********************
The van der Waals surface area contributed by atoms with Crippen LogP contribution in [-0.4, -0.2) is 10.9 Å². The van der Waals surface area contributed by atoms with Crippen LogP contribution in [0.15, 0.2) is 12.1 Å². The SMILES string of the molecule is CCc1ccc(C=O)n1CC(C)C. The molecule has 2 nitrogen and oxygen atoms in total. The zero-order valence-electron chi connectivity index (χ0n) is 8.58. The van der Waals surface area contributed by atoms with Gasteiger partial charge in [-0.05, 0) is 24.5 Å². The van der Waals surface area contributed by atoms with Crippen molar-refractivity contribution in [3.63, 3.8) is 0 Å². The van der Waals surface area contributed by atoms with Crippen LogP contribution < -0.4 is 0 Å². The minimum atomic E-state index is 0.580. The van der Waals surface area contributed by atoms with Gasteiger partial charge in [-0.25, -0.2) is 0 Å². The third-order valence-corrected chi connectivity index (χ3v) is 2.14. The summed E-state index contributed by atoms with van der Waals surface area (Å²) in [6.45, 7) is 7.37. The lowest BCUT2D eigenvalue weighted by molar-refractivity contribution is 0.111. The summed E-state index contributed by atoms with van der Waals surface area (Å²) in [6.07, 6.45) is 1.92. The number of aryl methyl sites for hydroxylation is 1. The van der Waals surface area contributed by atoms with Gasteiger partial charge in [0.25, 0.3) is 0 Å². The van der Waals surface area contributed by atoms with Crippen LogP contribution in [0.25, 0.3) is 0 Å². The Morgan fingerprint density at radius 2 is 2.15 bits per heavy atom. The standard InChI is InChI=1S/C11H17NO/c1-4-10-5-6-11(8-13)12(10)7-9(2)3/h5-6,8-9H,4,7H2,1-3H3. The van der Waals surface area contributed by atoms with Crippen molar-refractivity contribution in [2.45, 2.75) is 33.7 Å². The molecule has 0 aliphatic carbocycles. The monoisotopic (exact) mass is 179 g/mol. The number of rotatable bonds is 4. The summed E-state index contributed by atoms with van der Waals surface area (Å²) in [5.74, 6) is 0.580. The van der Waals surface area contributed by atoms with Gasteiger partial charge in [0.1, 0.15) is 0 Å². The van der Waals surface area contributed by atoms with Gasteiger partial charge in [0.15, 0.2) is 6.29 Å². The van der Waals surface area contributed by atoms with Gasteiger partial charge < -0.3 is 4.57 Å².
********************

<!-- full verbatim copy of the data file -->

The van der Waals surface area contributed by atoms with Crippen LogP contribution in [-0.4, -0.2) is 10.9 Å². The van der Waals surface area contributed by atoms with Crippen LogP contribution in [0.15, 0.2) is 12.1 Å². The SMILES string of the molecule is CCc1ccc(C=O)n1CC(C)C. The molecule has 2 nitrogen and oxygen atoms in total. The zero-order valence-electron chi connectivity index (χ0n) is 8.58. The van der Waals surface area contributed by atoms with Gasteiger partial charge in [-0.05, 0) is 24.5 Å². The van der Waals surface area contributed by atoms with Crippen molar-refractivity contribution in [3.63, 3.8) is 0 Å². The van der Waals surface area contributed by atoms with Crippen LogP contribution < -0.4 is 0 Å². The minimum atomic E-state index is 0.580. The van der Waals surface area contributed by atoms with Gasteiger partial charge in [-0.25, -0.2) is 0 Å². The third-order valence-corrected chi connectivity index (χ3v) is 2.14. The summed E-state index contributed by atoms with van der Waals surface area (Å²) in [6.45, 7) is 7.37. The lowest BCUT2D eigenvalue weighted by molar-refractivity contribution is 0.111. The summed E-state index contributed by atoms with van der Waals surface area (Å²) in [6.07, 6.45) is 1.92. The number of aryl methyl sites for hydroxylation is 1. The van der Waals surface area contributed by atoms with Gasteiger partial charge in [0.25, 0.3) is 0 Å². The van der Waals surface area contributed by atoms with Crippen LogP contribution in [0.25, 0.3) is 0 Å². The Morgan fingerprint density at radius 2 is 2.15 bits per heavy atom. The standard InChI is InChI=1S/C11H17NO/c1-4-10-5-6-11(8-13)12(10)7-9(2)3/h5-6,8-9H,4,7H2,1-3H3. The van der Waals surface area contributed by atoms with Crippen molar-refractivity contribution in [2.45, 2.75) is 33.7 Å². The molecule has 0 aliphatic carbocycles. The monoisotopic (exact) mass is 179 g/mol. The number of rotatable bonds is 4. The summed E-state index contributed by atoms with van der Waals surface area (Å²) in [5.74, 6) is 0.580. The van der Waals surface area contributed by atoms with Gasteiger partial charge in [0.1, 0.15) is 0 Å². The van der Waals surface area contributed by atoms with Gasteiger partial charge in [0.15, 0.2) is 6.29 Å². The van der Waals surface area contributed by atoms with Gasteiger partial charge < -0.3 is 4.57 Å².